PURPOSE : The South African Government needs to increase fiscal revenues to cater to increased government spending. This paper aims to argue that the South African Revenue Service (SARS) has an opportunity to tax the receipt of customer loyalty programme awards in the hands of customers, with little amendment to current tax legislation or administration. This provides the South African Government an opportunity to increase much needed tax revenue in spite of limited resources.
DESIGN/METHODOLOGY/APPROACH : Five instrumental case studies were used and analysed from a financial reporting perspective to quantify customer loyalty points earned by customers. These can form a basis for deriving the potential benefits from the taxation of customer loyalty programmes in the retail industry. The multiple instrumental case studies used and the application of accounting guidance in International Financial Reporting Standards allow generalisations to be made to highlight the amount of customer loyalty awards granted and possible tax revenues forgone in just one sector of the South African economy.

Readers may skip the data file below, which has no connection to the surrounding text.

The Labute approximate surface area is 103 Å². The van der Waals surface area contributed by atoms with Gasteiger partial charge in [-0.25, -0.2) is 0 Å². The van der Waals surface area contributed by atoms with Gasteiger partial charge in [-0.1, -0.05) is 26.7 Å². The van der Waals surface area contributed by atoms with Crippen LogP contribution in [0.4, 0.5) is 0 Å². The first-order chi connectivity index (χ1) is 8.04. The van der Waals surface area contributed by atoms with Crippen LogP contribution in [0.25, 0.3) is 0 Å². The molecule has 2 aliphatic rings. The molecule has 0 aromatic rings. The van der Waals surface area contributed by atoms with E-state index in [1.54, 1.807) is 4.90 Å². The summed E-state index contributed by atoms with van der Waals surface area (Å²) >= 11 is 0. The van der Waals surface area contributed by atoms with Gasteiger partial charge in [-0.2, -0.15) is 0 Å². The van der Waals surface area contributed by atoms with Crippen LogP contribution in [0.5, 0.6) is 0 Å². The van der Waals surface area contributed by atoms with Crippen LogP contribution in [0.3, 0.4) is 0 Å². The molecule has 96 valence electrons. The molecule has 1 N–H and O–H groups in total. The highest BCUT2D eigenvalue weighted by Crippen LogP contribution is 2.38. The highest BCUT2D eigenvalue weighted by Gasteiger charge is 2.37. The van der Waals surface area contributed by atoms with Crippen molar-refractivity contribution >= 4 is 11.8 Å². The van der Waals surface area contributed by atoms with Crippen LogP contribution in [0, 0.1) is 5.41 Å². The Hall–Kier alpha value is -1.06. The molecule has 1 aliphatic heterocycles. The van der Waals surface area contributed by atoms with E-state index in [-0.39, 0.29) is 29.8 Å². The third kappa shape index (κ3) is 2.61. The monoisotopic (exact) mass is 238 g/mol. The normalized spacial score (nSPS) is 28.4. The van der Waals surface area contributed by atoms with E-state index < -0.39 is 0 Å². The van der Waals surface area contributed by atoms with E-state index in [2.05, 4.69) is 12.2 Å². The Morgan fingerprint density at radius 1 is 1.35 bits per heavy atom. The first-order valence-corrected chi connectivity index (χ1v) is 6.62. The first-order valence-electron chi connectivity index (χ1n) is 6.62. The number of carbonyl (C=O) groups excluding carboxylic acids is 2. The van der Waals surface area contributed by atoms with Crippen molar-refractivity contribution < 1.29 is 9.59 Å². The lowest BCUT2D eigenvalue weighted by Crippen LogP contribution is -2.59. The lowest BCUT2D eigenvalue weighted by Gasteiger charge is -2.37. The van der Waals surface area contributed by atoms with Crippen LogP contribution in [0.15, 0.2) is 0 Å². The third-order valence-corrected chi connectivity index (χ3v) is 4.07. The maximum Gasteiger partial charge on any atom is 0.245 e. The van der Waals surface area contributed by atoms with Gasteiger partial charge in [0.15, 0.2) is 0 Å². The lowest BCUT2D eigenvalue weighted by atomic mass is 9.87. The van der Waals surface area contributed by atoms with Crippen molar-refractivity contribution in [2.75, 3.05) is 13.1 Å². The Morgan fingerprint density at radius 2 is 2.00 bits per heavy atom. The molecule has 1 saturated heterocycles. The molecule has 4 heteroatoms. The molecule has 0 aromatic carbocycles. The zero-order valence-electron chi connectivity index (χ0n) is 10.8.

FINDINGS : Should the proposals for taxation of customer loyalty programmes be implemented, the fiscus would be able to collect over R 234.35m (US$16.91m) in tax revenue from only five companies providing customers with loyalty awards. This indicates that this proposal for taxation is critical for investigation by the South African Government, as it may aid in achieving revenue goals for South Africa.
ORIGINALITY/VALUE : This paper contributes to the literature on taxation legislation within South Africa by proposing a model that may be used by the SARS to increase tax revenues to meet the Government’s needs.